Celebrating lions – and protecting them – across the globe

By Kitty Block and Sara Amundson

By on August 10, 2020 with 0 Comments

Today, on World Lion Day, we celebrate lions as an iconic wild cat species, and we recommit to our campaigns to halt their exploitation and destruction in the United States and abroad. We are giving it all we’ve got.

In the wild, of course, this iconic species is among the most imperiled of all with as few as 20,000 left in range nations.

In South Africa, a particularly grim industry has emerged to take advantage of tourists’ affinity for lion cubs. An estimated 11,000 lions are held captive there in more than 300 facilities, and the captive lion breeding industry undergirds activities such as cub petting, lion walking, canned hunting and the trade in lion bone and parts—all causing obvious harm to lions. Such facilities dupe unsuspecting tourists into spending time and money on volunteering at these facilities, under the guise of “conservation.” Substandard housing and welfare standards, inhumane slaughter and pending cruelty cases like one stemming from a 2019 investigation tell the sad story. Lions, leopards, tigers and caracals on the property were living in filthy and parasitic conditions. Many suffered from mange and/or neurological conditions and were unable to walk.

Breeders rip the lion cubs from their mothers at just a few days old, turning them into photo props and presumed “orphans” as part of a pitch to unsuspecting tourists to walk or cuddle with them. When lions grow too big to be cuddled, they’re sold to canned hunts to be shot in fenced enclosures by trophy hunters, their bones subsequently exported to Asia for the medicinal trade.

We’ve trained our fire on the “snuggle scam” and recently submitted recommendations to a governmental panel in South Africa, pressing for an immediate moratorium on new captive lion breeding facilities or further breeding at existing lion facilities, as well as a moratorium on the international import and export of live animals and animal parts, including a ban on exports of lion bones and specimens destined for Asia.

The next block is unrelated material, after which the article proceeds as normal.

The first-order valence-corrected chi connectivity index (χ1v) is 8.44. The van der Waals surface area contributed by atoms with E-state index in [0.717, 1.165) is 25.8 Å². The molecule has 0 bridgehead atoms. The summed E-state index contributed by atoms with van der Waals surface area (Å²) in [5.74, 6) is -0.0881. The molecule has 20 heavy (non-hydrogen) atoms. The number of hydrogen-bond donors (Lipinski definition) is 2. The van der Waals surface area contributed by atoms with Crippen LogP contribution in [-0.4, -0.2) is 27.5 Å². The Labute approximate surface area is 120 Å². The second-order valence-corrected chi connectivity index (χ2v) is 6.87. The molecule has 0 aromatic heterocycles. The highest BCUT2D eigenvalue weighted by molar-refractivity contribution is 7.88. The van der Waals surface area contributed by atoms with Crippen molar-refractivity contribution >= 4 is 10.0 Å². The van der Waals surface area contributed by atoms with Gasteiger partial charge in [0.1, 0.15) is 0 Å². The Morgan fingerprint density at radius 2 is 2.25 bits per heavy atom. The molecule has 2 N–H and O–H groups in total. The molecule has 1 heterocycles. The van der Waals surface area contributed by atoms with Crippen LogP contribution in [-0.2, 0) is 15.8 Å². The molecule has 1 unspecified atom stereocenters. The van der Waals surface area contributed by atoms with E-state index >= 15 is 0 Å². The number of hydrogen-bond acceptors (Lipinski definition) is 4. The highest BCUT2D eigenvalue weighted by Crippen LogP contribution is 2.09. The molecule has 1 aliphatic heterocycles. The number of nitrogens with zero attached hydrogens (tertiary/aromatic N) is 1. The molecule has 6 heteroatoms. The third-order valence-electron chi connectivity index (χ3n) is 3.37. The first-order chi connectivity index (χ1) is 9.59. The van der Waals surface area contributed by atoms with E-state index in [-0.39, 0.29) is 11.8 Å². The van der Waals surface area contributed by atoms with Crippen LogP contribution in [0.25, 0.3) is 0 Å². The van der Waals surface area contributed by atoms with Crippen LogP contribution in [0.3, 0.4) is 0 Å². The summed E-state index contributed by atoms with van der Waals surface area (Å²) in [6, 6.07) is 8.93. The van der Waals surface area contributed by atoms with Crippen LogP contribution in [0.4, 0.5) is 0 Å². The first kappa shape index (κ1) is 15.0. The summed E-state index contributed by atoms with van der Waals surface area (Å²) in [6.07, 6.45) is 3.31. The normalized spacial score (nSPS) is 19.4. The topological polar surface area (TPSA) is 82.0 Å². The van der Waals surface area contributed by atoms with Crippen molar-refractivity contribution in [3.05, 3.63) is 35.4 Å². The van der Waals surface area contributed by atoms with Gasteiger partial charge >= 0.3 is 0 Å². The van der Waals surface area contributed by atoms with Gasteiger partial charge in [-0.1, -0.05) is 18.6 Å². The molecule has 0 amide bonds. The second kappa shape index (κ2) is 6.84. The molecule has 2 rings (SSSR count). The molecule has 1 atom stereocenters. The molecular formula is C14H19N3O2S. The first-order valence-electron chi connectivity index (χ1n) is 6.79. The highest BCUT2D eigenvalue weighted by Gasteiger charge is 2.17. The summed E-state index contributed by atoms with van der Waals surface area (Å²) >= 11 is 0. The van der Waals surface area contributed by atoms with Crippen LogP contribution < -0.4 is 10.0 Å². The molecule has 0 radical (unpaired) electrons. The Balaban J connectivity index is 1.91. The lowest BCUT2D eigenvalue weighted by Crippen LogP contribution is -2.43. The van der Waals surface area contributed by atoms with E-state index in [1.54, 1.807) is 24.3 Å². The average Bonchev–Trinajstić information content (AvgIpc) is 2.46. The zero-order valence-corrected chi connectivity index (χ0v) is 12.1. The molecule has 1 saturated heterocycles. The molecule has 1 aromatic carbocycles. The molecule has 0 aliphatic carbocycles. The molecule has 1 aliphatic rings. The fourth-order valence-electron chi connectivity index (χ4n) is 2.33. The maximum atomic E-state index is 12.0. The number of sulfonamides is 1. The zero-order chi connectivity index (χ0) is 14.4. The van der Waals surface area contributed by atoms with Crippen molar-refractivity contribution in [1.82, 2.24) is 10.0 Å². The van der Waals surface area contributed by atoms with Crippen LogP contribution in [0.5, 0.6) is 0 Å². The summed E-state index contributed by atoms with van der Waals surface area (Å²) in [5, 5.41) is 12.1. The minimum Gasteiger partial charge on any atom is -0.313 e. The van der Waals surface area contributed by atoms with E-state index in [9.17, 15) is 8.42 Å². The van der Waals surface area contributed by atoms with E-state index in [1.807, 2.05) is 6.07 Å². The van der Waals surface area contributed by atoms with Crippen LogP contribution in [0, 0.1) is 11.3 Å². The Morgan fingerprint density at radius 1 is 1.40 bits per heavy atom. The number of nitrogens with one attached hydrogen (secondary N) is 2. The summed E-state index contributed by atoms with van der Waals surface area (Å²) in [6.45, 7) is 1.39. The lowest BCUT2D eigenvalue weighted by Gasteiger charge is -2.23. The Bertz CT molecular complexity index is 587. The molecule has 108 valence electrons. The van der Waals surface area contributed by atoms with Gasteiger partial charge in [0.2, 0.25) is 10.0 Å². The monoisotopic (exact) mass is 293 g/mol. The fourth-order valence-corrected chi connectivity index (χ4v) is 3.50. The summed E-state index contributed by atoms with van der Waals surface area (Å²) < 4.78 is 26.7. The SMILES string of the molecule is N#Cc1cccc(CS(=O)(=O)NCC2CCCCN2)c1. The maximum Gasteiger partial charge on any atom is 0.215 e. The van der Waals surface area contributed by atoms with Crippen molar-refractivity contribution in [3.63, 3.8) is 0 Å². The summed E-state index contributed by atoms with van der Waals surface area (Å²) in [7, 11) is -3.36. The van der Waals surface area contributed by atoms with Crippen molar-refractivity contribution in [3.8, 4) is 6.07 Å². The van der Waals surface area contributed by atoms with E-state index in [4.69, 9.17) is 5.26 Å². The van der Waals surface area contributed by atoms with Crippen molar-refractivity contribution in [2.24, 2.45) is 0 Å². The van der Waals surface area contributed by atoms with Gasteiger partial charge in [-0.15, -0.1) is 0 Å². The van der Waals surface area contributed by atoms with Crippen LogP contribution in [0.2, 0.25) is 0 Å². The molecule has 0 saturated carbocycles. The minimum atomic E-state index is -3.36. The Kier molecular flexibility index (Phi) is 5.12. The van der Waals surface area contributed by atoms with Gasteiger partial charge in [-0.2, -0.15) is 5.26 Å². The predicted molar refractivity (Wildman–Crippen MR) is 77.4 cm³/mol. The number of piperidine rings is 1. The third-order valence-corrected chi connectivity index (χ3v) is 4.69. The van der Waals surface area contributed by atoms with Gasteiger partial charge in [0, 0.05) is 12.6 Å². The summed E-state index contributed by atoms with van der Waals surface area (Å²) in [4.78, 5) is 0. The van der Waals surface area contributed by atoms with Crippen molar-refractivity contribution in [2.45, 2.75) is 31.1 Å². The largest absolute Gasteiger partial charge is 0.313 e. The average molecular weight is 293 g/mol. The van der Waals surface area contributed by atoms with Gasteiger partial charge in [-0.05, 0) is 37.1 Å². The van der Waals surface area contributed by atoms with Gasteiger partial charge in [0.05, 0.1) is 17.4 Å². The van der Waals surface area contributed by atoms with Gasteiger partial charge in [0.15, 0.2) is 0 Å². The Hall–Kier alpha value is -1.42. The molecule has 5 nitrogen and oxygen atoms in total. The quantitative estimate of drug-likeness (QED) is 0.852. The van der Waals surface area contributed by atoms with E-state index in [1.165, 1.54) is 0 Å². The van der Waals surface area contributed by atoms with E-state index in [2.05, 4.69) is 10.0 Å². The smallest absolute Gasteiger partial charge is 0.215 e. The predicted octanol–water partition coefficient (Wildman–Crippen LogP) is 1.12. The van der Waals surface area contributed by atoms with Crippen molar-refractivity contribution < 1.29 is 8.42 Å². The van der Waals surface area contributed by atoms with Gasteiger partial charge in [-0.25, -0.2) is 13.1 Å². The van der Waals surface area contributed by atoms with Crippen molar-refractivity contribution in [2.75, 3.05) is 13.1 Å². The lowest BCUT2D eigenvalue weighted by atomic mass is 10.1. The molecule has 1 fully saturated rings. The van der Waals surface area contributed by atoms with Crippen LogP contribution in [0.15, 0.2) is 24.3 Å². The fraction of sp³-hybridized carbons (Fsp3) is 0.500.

A North American big cat species, the mountain lion, is also suffering intense persecution, primarily from indiscriminate killing quotas that pander to trophy hunters. Their range shrinking throughout the U.S., mountain lion populations can now be found in just 16 states. And despite growing public opposition, trophy hunters kill thousands of rare mountain lions throughout the west and in small pockets of the Midwest each year. They commonly use packs of radio-collar hounds to corner mountain lions in trees or against rock ledges to set up an easy kill. In states like Texas where they are an unprotected species, mountain lions are even targeted in wildlife killing contests.

The state wildlife agencies that allow this cruel practice refuse to accept the growing body of science that shows that killing these animals is harmful to other wildlife as well as to human communities. They play an underappreciated role in the ecosystems within their range.

As we shared just last week, the Utah Division of Wildlife has introduced a reckless proposal to expand trophy hunting of mountain lions (typically called “cougars” there), pushing for year-round, unlimited hunting of these native carnivores. Similarly, the Washington Fish and Wildlife Commission recently approved a proposal to allow a near 50% increase in its cougar trophy hunting quota to appease hunters as well as ranchers resistant to effective coexistence strategies. Earlier this year, the Nebraska Game and Parks Commission authorized a trophy hunting season for mountain lions in the state’s Pine Ridge region, where the latest estimate shows the population has already been cut in half by trophy hunting.

Finally, Colorado Parks and Wildlife is working to adopt a plan that encourages the use of electronic calls currently prohibited in the state, as well as a new hunting season to increase the killing of mountain lions during their peak birthing season. Coloradans can voice their opposition by emailing the Colorado Parks and Wildlife Commission at dnr_cpwcommission@state.co.us before the August 28th deadline.

There is one measure that caring Americans can take to help lions and other embattled species in the United States and around the world. A bill in Congress, the Prohibiting Threatened and Endangered Creature Trophies Act (ProTECT) Act, is designed to prevent the hunting of any species listed as endangered or threatened under the Endangered Species Act. This measure would ban the import of trophies of ESA-listed species, including lions, elephants, leopards and rhinos, and prohibit the issuance of permits for killing these animals at canned hunting facilities in the United States.

Lions, wherever they live, play an important ecological role, and they deserve better at our hands. We need to learn to coexist with these rare and magnificent animals and do our best to end their persecution wherever it occurs.

P.S. Like many of you, we’ve seen heartbreaking images from the scene of the explosion in Beirut, Lebanon, and we’re glad to know that there are strong local groups responding to the situation of animals there. Humane Society International has made a donation in support of their efforts.

Sara Amundson is president of the Humane Society Legislative Fund.

Humane Society International, Wildlife/Marine Mammals

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